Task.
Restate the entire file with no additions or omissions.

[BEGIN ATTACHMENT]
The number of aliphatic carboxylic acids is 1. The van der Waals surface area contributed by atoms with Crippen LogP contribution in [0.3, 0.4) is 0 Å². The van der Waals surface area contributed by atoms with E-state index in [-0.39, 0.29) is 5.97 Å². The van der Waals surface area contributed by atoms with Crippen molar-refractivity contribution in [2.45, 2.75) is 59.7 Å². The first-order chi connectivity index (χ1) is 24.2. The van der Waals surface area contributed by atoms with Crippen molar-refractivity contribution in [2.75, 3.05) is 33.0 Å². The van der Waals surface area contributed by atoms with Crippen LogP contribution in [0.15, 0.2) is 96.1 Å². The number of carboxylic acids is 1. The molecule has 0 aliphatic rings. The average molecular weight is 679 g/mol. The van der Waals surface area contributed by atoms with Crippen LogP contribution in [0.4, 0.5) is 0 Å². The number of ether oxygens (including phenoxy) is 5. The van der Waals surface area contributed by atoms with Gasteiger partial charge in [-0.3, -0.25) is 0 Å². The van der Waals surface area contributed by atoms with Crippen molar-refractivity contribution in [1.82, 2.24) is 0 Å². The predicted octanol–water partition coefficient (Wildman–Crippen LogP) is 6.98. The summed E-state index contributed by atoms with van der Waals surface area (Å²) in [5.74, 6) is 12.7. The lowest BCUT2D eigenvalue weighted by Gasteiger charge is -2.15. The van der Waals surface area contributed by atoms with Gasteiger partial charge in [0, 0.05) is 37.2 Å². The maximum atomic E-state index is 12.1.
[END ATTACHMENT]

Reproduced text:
The number of aliphatic carboxylic acids is 1. The van der Waals surface area contributed by atoms with Crippen LogP contribution in [0.3, 0.4) is 0 Å². The van der Waals surface area contributed by atoms with E-state index in [-0.39, 0.29) is 5.97 Å². The van der Waals surface area contributed by atoms with Crippen molar-refractivity contribution in [2.45, 2.75) is 59.7 Å². The first-order chi connectivity index (χ1) is 24.2. The van der Waals surface area contributed by atoms with Crippen molar-refractivity contribution in [2.75, 3.05) is 33.0 Å². The van der Waals surface area contributed by atoms with Crippen LogP contribution in [0.15, 0.2) is 96.1 Å². The number of carboxylic acids is 1. The molecule has 0 aliphatic rings. The average molecular weight is 679 g/mol. The van der Waals surface area contributed by atoms with Crippen LogP contribution in [0.4, 0.5) is 0 Å². The number of ether oxygens (including phenoxy) is 5. The van der Waals surface area contributed by atoms with Gasteiger partial charge in [-0.3, -0.25) is 0 Å². The van der Waals surface area contributed by atoms with Crippen molar-refractivity contribution in [1.82, 2.24) is 0 Å². The predicted octanol–water partition coefficient (Wildman–Crippen LogP) is 6.98. The summed E-state index contributed by atoms with van der Waals surface area (Å²) in [5.74, 6) is 12.7. The lowest BCUT2D eigenvalue weighted by Gasteiger charge is -2.15. The van der Waals surface area contributed by atoms with Gasteiger partial charge in [0, 0.05) is 37.2 Å². The maximum atomic E-state index is 12.1.